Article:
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Carlos Gilbert Law v. Noriega


June 26, 2012



Plaintiff is a state prisoner proceeding without counsel and in forma pauperis in an action brought under 42 U.S.C. § 1983. He alleges that defendants Noriega and Lambert ("defendants") violated his Eighth Amendment rights in December 2007, by denying him medical treatment for injuries he suffered as a result of sexual assaults while incarcerated at California State Prison-Solano (CSP-Solano). Defendants move to dismiss this action for failure to exhaust administrative remedies pursuant to Federal Rule of Civil Procedure ("Rule") 12(b). Dckt. No. 106. Plaintiff opposes defendants' motion,Dckt. Nos. 108-110, and defendants have filed a reply, Dckt. No. 116. For the following reasons, the court recommends that defendants' motion be granted.

I. Exhaustion under the PLRA

The Prison Litigation Reform Act ("PLRA") provides that "[n]o action shall be brought with respect to prison conditions [under section 1983 of this title] until such administrative remedies as are available are exhausted." 42 U.S.C. § 1997e(a). "Prison conditions" subject to the exhaustion requirement have been defined broadly as "the effects of actions by government officials on the lives of persons confined in prison . . . ." 18 U.S.C. § 3626(g)(2); Smith v. Zachary, 255 F.3d 446, 449 (7th Cir. 2001); see also Lawrence v. Goord, 304 F.3d 198, 200 (2d Cir. 2002). To satisfy the exhaustion requirement, a grievance must alert prison officials to the claims the plaintiff has included in the complaint, but need only provide the level of detail required by the grievance system itself. Jones v. Bock, 549 U.S. 199, 218-19 (2007); Porter v. Nussle, 534 U.S. 516, 524-25 (2002) (purpose of exhaustion requirement is to give officials "time and opportunity to address complaints internally before allowing the initiation of a federal case").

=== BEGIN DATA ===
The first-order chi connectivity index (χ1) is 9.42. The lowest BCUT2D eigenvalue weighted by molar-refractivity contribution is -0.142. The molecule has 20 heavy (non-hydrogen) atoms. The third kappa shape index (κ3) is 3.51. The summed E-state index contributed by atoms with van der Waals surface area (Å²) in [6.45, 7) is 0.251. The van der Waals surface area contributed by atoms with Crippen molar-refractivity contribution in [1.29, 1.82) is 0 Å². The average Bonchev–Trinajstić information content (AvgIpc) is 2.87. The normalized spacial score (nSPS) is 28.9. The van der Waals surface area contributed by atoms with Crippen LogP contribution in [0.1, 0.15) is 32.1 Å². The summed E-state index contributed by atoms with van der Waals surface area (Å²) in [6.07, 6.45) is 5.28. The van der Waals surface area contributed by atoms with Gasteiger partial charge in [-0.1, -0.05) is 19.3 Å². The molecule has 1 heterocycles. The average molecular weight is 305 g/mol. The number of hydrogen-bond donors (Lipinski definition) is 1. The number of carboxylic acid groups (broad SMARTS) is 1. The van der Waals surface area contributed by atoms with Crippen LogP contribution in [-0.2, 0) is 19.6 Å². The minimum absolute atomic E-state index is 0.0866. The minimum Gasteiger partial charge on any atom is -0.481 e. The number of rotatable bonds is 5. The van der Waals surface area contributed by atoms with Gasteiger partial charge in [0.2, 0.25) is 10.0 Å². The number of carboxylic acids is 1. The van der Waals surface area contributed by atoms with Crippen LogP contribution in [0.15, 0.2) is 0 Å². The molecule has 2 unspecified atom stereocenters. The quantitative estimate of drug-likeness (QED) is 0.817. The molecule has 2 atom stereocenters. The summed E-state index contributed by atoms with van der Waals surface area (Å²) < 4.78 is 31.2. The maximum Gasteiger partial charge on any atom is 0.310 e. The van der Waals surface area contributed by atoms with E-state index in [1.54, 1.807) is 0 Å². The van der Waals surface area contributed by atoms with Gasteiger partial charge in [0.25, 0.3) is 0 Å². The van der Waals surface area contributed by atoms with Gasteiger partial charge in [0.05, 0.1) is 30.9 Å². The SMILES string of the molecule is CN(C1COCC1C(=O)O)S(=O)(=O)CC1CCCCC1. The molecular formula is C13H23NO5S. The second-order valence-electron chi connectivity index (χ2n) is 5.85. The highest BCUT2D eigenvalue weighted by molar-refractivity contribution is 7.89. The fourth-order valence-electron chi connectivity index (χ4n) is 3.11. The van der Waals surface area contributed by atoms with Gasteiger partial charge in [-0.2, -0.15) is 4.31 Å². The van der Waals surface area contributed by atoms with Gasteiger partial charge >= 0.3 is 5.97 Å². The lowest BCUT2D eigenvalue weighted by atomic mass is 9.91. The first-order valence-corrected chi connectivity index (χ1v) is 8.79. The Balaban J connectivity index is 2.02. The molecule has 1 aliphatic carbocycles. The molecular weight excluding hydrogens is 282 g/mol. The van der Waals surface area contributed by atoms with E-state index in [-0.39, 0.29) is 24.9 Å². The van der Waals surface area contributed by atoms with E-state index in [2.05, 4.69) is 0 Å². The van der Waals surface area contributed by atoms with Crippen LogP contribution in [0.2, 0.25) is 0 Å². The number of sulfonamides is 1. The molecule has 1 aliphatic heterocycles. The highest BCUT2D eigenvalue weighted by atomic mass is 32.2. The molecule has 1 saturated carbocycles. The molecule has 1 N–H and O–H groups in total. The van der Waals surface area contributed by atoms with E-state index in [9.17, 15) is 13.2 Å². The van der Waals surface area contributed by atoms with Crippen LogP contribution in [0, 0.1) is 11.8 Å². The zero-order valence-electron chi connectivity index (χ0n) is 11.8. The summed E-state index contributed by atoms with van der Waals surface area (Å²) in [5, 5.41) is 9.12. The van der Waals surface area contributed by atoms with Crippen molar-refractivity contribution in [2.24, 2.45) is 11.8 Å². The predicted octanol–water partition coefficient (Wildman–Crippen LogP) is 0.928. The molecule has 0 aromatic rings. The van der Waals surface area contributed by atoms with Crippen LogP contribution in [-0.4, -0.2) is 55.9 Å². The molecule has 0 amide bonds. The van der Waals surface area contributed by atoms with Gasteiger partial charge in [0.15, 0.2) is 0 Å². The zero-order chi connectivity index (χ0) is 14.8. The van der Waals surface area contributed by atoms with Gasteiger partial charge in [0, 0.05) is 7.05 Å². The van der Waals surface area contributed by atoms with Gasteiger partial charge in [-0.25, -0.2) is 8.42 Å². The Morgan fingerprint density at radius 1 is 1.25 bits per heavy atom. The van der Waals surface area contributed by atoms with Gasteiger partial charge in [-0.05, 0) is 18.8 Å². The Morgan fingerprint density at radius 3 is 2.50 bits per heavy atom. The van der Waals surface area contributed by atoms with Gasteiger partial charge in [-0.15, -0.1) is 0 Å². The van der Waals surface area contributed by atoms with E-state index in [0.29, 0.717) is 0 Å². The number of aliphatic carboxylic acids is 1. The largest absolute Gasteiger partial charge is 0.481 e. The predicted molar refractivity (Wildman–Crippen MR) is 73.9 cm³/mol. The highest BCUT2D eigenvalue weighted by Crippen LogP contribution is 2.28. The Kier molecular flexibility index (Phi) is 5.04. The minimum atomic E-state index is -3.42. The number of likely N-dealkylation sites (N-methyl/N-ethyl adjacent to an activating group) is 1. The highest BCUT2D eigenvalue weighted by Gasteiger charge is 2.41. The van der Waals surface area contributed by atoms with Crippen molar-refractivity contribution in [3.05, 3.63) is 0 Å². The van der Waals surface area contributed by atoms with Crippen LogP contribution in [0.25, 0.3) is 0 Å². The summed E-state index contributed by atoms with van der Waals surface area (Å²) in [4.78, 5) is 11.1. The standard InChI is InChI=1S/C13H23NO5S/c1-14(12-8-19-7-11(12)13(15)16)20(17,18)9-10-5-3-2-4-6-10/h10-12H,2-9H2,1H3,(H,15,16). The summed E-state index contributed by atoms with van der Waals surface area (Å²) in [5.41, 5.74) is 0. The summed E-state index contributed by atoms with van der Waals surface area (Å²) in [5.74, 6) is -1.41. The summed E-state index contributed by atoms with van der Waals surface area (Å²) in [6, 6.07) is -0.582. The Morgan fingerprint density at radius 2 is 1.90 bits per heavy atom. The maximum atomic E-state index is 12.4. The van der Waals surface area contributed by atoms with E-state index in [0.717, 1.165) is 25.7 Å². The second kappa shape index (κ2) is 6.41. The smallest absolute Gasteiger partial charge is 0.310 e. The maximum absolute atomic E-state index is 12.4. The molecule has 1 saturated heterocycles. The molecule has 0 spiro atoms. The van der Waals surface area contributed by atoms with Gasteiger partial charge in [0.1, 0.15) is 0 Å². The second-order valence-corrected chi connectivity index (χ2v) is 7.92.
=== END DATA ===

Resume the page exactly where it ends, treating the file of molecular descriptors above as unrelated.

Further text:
Prisoners who file grievances must use a form provided by the California Department of Corrections and Rehabilitation, which instructs the inmate to describe the problem and outline the action requested. The grievance process, as defined by California regulations, has three levels of review to address an inmate's claims, subject to certain exceptions. See Cal. Code Regs. tit. 15, § 3084.7. Administrative procedures generally are exhausted once a plaintiff has received a "Director's Level Decision," or third level review, with respect to his issues or claims. Id. § 3084.1(b).

Proper exhaustion of available remedies is mandatory, Booth v. Churner, 532 U.S. 731, 741 (2001), and "[p]roper exhaustion demands compliance with an agency's deadlines and other critical procedural rules[.]" Woodford v. Ngo, 548 U.S. 81, 90 (2006). For a remedy to be "available," there must be the "possibility of some relief . . . ." Booth, 532 U.S. at 738. Relying on Booth, the Ninth Circuit has held: